By the end of the evening, nearly everyone is drunk, and Nick witnesses several couples arguing with each other. Nick is one of the last people to leave the party and witnesses the result of a careless act when he sees the outcome of a car wreck. A drunk driver had crashed his coupé into a ditch on the side of the road near Gatsby's home and lost a wheel during the accident. Nick watches as Owl Eyes climbs from the vehicle, and the onlooking crowd initially thinks he was the driver. Another intoxicated man proceeds to get out of the driver's side of the vehicle and stumbles to the ground. Nick is astonished and disgusted by the careless accident, which underscores the negative side of the Roaring Twenties. The car crash also foreshadows the incident involving Myrtle Wilson's accidental death later in the story.

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I would argue that the careless act being referred to here takes place throughout chapter 3, and the act being referred to here is excessive drinking. This chapter tells the story of the first of Gatsby’s famous parties that Nick gets invited to.

As soon as Nick arrives at the party, he realizes that it is just like the ones he has been observing over the previous few weeks. The liquor was flowing freely, and the party was raucous. Nick is initially confused because he can’t find Gatsby, and nobody seems to care where he is. While searching for Gatsby, Nick and Jordan come across a character referred to as “Owl Eyes” who has already been drunk for an entire week.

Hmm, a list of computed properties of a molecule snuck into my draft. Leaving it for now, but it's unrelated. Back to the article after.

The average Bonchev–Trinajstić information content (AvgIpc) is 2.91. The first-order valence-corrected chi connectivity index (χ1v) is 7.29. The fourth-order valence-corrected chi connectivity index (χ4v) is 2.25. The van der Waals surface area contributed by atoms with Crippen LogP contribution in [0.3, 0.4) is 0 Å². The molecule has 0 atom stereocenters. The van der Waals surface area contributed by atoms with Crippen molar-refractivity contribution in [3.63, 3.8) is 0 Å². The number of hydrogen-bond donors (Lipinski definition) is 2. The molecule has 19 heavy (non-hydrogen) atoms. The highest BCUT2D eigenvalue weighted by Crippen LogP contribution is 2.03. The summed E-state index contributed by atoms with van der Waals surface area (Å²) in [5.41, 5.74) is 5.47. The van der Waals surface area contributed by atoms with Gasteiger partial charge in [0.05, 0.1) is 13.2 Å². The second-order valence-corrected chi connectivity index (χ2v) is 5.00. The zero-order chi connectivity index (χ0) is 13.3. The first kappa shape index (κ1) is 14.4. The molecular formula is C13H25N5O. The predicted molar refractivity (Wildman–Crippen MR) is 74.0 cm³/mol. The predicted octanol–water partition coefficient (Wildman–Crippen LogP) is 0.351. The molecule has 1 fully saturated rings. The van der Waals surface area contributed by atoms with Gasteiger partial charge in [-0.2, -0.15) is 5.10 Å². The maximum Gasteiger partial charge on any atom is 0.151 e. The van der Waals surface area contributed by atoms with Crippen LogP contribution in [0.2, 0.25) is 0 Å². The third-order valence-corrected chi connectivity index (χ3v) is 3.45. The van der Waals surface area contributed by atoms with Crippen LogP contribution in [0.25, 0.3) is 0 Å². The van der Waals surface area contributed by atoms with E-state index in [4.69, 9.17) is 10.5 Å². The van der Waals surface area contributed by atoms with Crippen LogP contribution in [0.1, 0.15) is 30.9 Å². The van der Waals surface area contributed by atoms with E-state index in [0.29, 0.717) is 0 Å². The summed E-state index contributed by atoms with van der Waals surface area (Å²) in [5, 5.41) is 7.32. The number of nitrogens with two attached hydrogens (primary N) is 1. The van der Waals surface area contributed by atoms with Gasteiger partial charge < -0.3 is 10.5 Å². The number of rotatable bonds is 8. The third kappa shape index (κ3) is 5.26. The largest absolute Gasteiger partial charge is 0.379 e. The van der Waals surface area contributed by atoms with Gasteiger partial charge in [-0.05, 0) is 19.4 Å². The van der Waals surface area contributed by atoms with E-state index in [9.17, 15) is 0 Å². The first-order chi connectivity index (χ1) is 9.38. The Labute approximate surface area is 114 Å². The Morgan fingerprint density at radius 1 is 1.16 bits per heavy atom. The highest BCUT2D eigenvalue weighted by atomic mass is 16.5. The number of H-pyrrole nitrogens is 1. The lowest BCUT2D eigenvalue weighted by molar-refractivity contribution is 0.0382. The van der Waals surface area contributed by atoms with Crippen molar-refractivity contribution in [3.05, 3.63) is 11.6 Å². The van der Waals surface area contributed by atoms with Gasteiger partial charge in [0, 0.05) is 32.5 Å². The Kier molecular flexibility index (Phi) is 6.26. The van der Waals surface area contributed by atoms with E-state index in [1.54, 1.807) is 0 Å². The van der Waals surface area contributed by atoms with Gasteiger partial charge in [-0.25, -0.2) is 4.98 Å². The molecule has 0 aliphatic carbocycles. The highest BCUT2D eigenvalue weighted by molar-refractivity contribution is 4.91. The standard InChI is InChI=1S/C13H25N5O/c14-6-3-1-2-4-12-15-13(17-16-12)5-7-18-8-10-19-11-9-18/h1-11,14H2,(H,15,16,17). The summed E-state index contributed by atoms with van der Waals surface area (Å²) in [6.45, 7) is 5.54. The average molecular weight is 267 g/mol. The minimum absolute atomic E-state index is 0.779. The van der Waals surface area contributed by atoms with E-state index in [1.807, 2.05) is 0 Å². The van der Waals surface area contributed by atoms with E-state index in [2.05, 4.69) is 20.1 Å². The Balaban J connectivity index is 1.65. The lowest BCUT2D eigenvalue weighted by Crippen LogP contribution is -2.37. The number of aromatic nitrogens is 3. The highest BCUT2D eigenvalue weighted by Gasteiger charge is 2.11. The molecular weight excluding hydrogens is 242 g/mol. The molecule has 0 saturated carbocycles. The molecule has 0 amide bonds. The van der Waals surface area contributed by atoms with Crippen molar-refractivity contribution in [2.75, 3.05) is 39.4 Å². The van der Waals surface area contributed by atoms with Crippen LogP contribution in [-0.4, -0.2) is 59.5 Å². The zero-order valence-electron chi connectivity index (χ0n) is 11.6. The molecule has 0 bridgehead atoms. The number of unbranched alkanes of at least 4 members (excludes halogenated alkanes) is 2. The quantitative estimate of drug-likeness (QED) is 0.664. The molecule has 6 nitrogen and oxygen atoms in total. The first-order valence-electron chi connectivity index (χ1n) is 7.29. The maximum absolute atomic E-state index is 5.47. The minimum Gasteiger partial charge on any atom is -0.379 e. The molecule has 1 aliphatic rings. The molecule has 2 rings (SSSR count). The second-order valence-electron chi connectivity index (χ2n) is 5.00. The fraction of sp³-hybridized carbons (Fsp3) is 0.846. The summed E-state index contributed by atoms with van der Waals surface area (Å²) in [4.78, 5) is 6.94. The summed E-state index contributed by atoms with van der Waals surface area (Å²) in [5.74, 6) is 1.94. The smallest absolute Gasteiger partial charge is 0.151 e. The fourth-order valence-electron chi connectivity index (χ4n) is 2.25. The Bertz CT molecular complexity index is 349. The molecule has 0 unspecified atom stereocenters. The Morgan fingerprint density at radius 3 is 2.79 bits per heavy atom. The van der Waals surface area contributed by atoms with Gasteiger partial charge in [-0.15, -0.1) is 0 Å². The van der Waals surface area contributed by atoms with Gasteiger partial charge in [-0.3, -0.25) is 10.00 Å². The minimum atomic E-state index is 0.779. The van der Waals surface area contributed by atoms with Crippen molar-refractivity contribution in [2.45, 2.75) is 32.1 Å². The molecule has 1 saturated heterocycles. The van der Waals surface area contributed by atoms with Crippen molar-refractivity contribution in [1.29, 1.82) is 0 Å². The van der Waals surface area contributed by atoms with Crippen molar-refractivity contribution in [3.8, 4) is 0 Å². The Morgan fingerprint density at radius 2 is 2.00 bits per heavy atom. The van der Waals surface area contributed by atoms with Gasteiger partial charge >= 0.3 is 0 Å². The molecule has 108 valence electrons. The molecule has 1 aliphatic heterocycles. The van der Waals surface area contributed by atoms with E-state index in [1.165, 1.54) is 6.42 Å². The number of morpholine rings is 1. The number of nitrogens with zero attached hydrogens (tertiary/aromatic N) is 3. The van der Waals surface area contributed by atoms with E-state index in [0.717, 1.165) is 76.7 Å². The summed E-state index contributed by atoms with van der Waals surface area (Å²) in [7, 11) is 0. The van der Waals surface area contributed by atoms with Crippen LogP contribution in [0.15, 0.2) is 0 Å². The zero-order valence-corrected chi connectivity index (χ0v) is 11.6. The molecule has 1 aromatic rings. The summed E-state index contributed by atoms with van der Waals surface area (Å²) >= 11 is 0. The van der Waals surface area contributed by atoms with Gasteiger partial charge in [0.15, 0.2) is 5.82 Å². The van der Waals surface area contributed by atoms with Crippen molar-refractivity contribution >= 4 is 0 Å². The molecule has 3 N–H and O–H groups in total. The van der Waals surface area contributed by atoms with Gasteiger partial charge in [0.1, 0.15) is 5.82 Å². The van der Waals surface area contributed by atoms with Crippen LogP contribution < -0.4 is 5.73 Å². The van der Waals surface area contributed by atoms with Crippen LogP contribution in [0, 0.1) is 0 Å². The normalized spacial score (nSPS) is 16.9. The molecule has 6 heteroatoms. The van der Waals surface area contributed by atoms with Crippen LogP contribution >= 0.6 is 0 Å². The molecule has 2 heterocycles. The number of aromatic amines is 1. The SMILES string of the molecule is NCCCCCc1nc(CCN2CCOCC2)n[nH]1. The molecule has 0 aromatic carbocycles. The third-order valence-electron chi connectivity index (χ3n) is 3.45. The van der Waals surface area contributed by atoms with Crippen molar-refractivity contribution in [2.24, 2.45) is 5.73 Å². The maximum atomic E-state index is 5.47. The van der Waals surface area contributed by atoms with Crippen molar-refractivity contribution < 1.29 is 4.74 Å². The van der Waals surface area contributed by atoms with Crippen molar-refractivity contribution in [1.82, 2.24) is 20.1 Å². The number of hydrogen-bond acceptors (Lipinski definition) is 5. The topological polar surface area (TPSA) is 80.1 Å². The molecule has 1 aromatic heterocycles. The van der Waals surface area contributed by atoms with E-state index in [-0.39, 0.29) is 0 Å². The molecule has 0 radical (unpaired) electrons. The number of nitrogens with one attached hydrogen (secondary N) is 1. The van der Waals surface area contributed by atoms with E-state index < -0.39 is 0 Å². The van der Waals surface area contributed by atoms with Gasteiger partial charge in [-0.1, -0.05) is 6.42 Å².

The final stage of this careless act, which takes place at the end of the chapter, is that Owl Eyes was in a car when it veered off the ditch and the driver, who was too intoxicated to understand what was going on, didn’t realize that the steering wheel had broken off. To prove just how drunk he is, the first thing he says to the crowd after he makes it out of the car is to ask if he had run out of gas.

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In Chapter 3 of The Great Gatsby, Nick (the narrator) attends his first party given by his neighbor, Jay Gastby. The incident of carelessness that occurs at the end of the evening involves drunken driving as the guests are leaving the party. Nick recounts that, as he is leaving the party, he sees a commotion fifty feet from the door where a car has been driven into a ditch "right side up but violently shorn of one wheel." The spectators assume that the man who first alights from the vehicle is the one who wrecked. He, in his drunken stupor, takes a few moments to explain to the crowd that he was not the driver. Once the true driver makes his way from the car, it is obvious that he should not have been driving as his first statement to the crowd is, "Wha's matter? Did we run outa gas?"

This example of recklessness stands out in the text because everyone involved in the situation is incapable of functioning responsibly. The driver is too drunk to even realize that his car is in a ditch and can't be moved. The passenger is too drunk to realize that he shouldn't have allowed the driver behind the wheel. The crowd is too drunk to reasonably explain the situation or discover how to resolve it. This situation foreshadows events that will occur later in the text revolving around irresponsibility and vehicles.